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Last pushed: 23 days ago
Short Description
this image has been renamed, please use digrouz/mariadb instead for more up-to-date container
Full Description


Install Mariadb into a Linux Container


Several tags are available:


MariaDB is a community-developed fork of the MySQL relational database management system intended to remain free under the GNU GPL. It is notable for being led by the original developers of MySQL, who forked it due to concerns over its acquisition by Oracle.[4] Contributors are required to share their copyright with the MariaDB Foundation


docker create --name=mariadb \
  -v <path to data>:/var/lib/mysql \
  -v /etc/localtime:/etc/localtime:ro \
  -p 3306:3306 \
  -e DOCKUID=<UID default:2004> \
  -e DOCKGID=<GID default:2004> \
  -e DOCKUPGRADE=<0|1> \
  -e MYSQL_ROOT_PASSWORD="<password>"  \

Environment Variables

When you start the mariadb image, you can adjust the configuration of the MariaDB instance by passing one or more environment variables on the docker run command line. Do note that none of the variables below will have any effect if you start the container with a data directory that already contains a database: any pre-existing database will always be left untouched on container startup.


This variable is not mandatory and specifies the user id that will be set to run the application. It has default value 2004.


This variable is not mandatory and specifies the group id that will be set to run the application. It has default value 2004.


This variable is not mandatory and specifies if the container has to launch software update at startup or not. Valid values are 0 and 1. It has default value 0.


This variable is mandatory and specifies the password that will be set for the MariaDB root superuser account. In the above example, it was set to my-secret-pw.


This variable is optional and allows you to specify the name of a database to be created on image startup. If a user/password was supplied (see below) then that user will be granted superuser access (corresponding to GRANT ALL) to this database.


These variables are optional, used in conjunction to create a new user and to set that user's password. This user will be granted superuser permissions (see above) for the database specified by the MYSQL_DATABASE variable. Both variables are required for a user to be created.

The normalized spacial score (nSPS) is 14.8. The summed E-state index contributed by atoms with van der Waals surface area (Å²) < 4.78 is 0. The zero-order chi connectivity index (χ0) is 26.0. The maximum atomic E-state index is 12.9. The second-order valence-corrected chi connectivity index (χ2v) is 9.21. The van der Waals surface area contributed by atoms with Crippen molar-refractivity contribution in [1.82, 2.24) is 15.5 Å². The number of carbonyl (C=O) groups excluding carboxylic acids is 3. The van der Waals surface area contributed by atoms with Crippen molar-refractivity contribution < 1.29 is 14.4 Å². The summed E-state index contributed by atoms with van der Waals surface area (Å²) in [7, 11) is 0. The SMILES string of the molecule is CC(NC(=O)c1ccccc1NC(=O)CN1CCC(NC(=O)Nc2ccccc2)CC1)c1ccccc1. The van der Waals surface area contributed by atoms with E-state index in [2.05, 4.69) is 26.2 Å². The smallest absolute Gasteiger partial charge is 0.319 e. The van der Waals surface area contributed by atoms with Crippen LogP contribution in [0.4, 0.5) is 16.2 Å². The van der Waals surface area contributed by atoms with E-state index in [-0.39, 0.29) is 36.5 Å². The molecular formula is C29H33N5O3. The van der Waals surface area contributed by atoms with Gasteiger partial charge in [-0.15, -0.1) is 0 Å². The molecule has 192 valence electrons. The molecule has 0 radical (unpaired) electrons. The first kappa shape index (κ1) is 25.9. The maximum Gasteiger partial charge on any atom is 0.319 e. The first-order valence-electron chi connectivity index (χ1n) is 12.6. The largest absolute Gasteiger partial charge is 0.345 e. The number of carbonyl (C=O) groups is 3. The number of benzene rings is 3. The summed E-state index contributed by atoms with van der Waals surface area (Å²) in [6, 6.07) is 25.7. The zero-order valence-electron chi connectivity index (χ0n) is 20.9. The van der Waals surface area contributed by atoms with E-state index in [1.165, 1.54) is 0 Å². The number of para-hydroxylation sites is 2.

Do note that there is no need to use this mechanism to create the root superuser, that user gets created by default with the password specified by the MYSQL_ROOT_PASSWORD variable.


This is an optional variable. Set to yes to allow the container to be started with a blank password for the root user. NOTE: Setting this variable to yes is not recommended unless you really know what you are doing, since this will leave your MariaDB instance completely unprotected, allowing anyone to gain complete superuser access.


This is an optional variable. Set to yes to generate a random initial password for the root user (using pwgen). The generated root password will be printed to stdout (GENERATED ROOT PASSWORD: .....).


Sets root (not the user specified in MYSQL_USER!) user as expired once init is complete, forcing a password change on first login. NOTE: This feature is supported on MySQL 5.6+ only. Using this option on MySQL 5.5 will throw an appropriate error during initialization.


  • The docker entrypoint can upgrade operating system at each startup. To enable this feature, just add -e DOCKUPGRADE=1 at container creation.
  • As an alternative to passing sensitive information via environment variables, _FILE may be appended to the previously listed environment variables, causing the initialization script to load the values for those variables from files present in the container. In particular, this can be used to load passwords from Docker secrets stored in /run/secrets/<secret_name> files.
  • When a container is started for the first time, a new database with the specified name will be created and initialized with the provided configuration variables. Furthermore, it will execute files with extensions .sh, .sql and .sql.gz that are found in /docker-entrypoint-initdb.d.
  • Note that users on host systems with SELinux enabled may see issues when storing data files outside the container. The current workaround is to assign the relevant SELinux policy type to the new data directory so that the container will be allowed to access it: $ chcon -Rt svirt_sandbox_file_t /my/own/datadir


If you encounter an issue please open a ticket at github

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